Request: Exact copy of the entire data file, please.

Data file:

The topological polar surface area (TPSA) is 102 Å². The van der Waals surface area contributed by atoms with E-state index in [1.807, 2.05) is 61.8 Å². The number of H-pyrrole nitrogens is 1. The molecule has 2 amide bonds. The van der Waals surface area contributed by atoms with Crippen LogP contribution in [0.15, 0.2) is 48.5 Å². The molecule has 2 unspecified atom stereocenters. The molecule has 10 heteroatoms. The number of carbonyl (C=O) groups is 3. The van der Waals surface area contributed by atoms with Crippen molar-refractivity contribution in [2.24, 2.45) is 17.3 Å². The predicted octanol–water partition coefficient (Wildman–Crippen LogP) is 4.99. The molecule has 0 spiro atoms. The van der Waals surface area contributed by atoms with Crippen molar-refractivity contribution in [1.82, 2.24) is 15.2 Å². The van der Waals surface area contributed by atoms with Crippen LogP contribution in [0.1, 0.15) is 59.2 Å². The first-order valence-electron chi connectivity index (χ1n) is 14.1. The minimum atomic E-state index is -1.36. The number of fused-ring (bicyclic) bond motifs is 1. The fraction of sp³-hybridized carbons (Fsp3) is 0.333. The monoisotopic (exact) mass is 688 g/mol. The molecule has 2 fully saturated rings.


The topological polar surface area (TPSA) is 102 Å². The van der Waals surface area contributed by atoms with E-state index in [1.807, 2.05) is 61.8 Å². The number of H-pyrrole nitrogens is 1. The molecule has 2 amide bonds. The van der Waals surface area contributed by atoms with Crippen LogP contribution in [0.15, 0.2) is 48.5 Å². The molecule has 2 unspecified atom stereocenters. The molecule has 10 heteroatoms. The number of carbonyl (C=O) groups is 3. The van der Waals surface area contributed by atoms with Crippen molar-refractivity contribution in [2.24, 2.45) is 17.3 Å². The predicted octanol–water partition coefficient (Wildman–Crippen LogP) is 4.99. The molecule has 0 spiro atoms. The van der Waals surface area contributed by atoms with Crippen molar-refractivity contribution in [1.82, 2.24) is 15.2 Å². The van der Waals surface area contributed by atoms with Crippen LogP contribution in [0.1, 0.15) is 59.2 Å². The first-order valence-electron chi connectivity index (χ1n) is 14.1. The minimum atomic E-state index is -1.36. The number of fused-ring (bicyclic) bond motifs is 1. The fraction of sp³-hybridized carbons (Fsp3) is 0.333. The monoisotopic (exact) mass is 688 g/mol. The molecule has 2 fully saturated rings.